“Why I am Not A Feminist”

Jessa Crispin’s book Why I am Not A Feminist is getting attention in some circles for its critique of modern feminism. She castigates women whose definition of feminism is to watch a Beyonce video, and categorizes this as shallow and lazy. “Get up and do something” is the message of her book, but women in the West are seem to be a loss as to what that something is. Meanwhile, women in the East are still fighting the battles that first and second wave feminists fought in the West. In some places women cannot vote, they cannot go to school, they are subjected to violence simply because they are women.

More often, they suffer without violence.

Here’s a newspaper article on India’s “Water Wives” – a phenomenon where men are marrying multiple wives just to have someone to fetch water. They are unpaid labor, the result of drought conditions in India’s Mahrashtra state. How can Western or white feminism possibly help these women?

Feminism may not build them water pipes or tanks. But feminism is the way of thinking that says, this isn’t fair. Women are not water pipes. Women deserve better. And feminism is the force that inspires people to strategize ways out of the situation, and make the world better for women. Feminism is the force that lets you know, out in the UK or the US, that this situation exists for women in another country. Feminism connects you, as a woman, to these women, so that you are motivated to perhaps donate money to an organization on the ground that is helping them to change.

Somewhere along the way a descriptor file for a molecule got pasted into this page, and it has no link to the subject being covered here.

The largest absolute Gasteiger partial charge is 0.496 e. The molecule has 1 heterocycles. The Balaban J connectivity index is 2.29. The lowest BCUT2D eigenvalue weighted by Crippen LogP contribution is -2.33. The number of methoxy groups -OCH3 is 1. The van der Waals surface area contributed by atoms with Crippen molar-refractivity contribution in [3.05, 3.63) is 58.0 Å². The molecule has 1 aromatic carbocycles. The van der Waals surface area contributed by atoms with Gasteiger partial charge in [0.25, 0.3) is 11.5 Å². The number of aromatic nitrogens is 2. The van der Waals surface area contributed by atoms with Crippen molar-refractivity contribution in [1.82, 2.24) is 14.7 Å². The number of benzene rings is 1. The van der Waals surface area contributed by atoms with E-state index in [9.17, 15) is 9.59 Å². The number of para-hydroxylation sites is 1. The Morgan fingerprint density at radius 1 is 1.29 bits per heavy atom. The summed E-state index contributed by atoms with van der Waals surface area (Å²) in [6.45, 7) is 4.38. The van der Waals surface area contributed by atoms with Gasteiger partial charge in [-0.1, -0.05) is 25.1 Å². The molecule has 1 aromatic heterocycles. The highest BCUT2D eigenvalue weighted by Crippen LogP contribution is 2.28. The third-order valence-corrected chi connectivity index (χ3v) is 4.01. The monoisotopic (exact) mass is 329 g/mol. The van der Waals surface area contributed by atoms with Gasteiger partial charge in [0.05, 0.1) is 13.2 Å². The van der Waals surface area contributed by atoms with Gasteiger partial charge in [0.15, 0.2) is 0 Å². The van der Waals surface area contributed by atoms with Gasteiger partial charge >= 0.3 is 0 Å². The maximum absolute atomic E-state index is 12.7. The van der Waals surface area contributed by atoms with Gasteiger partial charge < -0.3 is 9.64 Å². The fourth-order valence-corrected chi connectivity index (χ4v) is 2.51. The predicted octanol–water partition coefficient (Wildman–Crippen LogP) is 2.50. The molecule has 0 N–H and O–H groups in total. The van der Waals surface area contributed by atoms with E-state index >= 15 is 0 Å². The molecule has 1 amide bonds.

Feminism is a beautiful concept: equality for women, justice for women, laws that treat women equally to men, punish violence against women. How can these be outdated concepts? How can they be unnecessary? Feminism is the movement that agitates for all these things.

 

But women all over the world still badly need equality. In a world where women are a commodity, even feminism was bound to become a commodity. And that’s just another trick of the patriarchy.

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One thought on ““Why I am Not A Feminist”

  1. Munawar Memon says:

    A comparative study of having ” Robats ” in place of ” Water Wives” hold promise not only to bring about gender equality but also return ” Monogomy ” to Hindu culture and religion. If I had my way of holding such a study I would bring more employement and business opportunities to people of those areas.

    Like

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